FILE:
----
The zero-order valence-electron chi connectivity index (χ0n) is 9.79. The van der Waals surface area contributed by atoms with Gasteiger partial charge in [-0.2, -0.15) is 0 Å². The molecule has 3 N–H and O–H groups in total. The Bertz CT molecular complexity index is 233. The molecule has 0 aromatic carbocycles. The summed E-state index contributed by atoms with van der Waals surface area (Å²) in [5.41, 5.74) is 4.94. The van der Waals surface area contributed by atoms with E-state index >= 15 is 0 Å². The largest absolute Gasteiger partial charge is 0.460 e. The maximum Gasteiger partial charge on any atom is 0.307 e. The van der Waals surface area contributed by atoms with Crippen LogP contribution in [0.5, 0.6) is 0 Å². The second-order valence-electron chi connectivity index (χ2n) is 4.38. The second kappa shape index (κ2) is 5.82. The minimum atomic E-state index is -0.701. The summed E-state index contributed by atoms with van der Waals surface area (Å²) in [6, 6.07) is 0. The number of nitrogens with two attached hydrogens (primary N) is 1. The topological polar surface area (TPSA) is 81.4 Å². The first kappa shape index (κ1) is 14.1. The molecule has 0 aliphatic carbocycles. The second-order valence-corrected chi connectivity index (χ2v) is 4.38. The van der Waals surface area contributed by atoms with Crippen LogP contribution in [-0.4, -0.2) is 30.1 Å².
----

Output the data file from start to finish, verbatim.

The zero-order valence-electron chi connectivity index (χ0n) is 9.79. The van der Waals surface area contributed by atoms with Gasteiger partial charge in [-0.2, -0.15) is 0 Å². The molecule has 3 N–H and O–H groups in total. The Bertz CT molecular complexity index is 233. The molecule has 0 aromatic carbocycles. The summed E-state index contributed by atoms with van der Waals surface area (Å²) in [5.41, 5.74) is 4.94. The van der Waals surface area contributed by atoms with E-state index >= 15 is 0 Å². The largest absolute Gasteiger partial charge is 0.460 e. The maximum Gasteiger partial charge on any atom is 0.307 e. The van der Waals surface area contributed by atoms with Crippen LogP contribution in [0.5, 0.6) is 0 Å². The second-order valence-electron chi connectivity index (χ2n) is 4.38. The second kappa shape index (κ2) is 5.82. The minimum atomic E-state index is -0.701. The summed E-state index contributed by atoms with van der Waals surface area (Å²) in [6, 6.07) is 0. The number of nitrogens with two attached hydrogens (primary N) is 1. The topological polar surface area (TPSA) is 81.4 Å². The first kappa shape index (κ1) is 14.1. The molecule has 0 aliphatic carbocycles. The second-order valence-corrected chi connectivity index (χ2v) is 4.38. The van der Waals surface area contributed by atoms with Crippen LogP contribution in [-0.4, -0.2) is 30.1 Å².